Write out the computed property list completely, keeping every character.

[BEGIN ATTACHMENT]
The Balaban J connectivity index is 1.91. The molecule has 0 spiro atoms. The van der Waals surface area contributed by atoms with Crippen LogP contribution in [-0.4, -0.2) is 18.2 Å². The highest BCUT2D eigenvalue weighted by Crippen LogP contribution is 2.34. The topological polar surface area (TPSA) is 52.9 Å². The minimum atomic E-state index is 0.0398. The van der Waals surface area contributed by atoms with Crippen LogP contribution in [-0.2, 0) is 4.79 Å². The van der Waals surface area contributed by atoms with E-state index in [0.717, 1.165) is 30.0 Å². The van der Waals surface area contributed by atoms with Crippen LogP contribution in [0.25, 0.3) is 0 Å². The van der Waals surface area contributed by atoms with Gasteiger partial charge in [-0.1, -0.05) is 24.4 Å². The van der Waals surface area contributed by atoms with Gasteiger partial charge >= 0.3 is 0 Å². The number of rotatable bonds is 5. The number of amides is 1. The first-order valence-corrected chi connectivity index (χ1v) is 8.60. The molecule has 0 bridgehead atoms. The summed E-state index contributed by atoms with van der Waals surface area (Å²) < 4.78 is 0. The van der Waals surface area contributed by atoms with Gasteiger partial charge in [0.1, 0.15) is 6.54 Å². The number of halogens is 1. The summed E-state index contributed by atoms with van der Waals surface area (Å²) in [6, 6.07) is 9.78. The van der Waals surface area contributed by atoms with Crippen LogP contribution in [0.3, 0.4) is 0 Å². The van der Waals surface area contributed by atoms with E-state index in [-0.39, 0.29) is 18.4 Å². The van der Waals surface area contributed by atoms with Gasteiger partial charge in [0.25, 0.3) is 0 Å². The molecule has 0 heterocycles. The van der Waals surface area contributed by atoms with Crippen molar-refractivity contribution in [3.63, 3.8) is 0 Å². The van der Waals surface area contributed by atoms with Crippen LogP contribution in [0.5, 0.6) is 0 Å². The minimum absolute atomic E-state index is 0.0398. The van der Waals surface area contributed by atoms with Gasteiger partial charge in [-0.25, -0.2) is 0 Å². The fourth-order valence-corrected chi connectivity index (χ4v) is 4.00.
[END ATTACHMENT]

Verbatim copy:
The Balaban J connectivity index is 1.91. The molecule has 0 spiro atoms. The van der Waals surface area contributed by atoms with Crippen LogP contribution in [-0.4, -0.2) is 18.2 Å². The highest BCUT2D eigenvalue weighted by Crippen LogP contribution is 2.34. The topological polar surface area (TPSA) is 52.9 Å². The minimum atomic E-state index is 0.0398. The van der Waals surface area contributed by atoms with Crippen LogP contribution in [-0.2, 0) is 4.79 Å². The van der Waals surface area contributed by atoms with E-state index in [0.717, 1.165) is 30.0 Å². The van der Waals surface area contributed by atoms with Crippen LogP contribution in [0.25, 0.3) is 0 Å². The van der Waals surface area contributed by atoms with Gasteiger partial charge in [-0.1, -0.05) is 24.4 Å². The van der Waals surface area contributed by atoms with Gasteiger partial charge >= 0.3 is 0 Å². The number of rotatable bonds is 5. The number of amides is 1. The first-order valence-corrected chi connectivity index (χ1v) is 8.60. The molecule has 0 bridgehead atoms. The summed E-state index contributed by atoms with van der Waals surface area (Å²) < 4.78 is 0. The van der Waals surface area contributed by atoms with Gasteiger partial charge in [0.1, 0.15) is 6.54 Å². The number of halogens is 1. The summed E-state index contributed by atoms with van der Waals surface area (Å²) in [6, 6.07) is 9.78. The van der Waals surface area contributed by atoms with Crippen LogP contribution in [0.3, 0.4) is 0 Å². The van der Waals surface area contributed by atoms with E-state index in [-0.39, 0.29) is 18.4 Å². The van der Waals surface area contributed by atoms with Gasteiger partial charge in [0.25, 0.3) is 0 Å². The molecule has 0 heterocycles. The van der Waals surface area contributed by atoms with Crippen molar-refractivity contribution in [3.63, 3.8) is 0 Å². The van der Waals surface area contributed by atoms with Crippen LogP contribution in [0.5, 0.6) is 0 Å². The minimum absolute atomic E-state index is 0.0398. The van der Waals surface area contributed by atoms with Gasteiger partial charge in [-0.25, -0.2) is 0 Å². The fourth-order valence-corrected chi connectivity index (χ4v) is 4.00.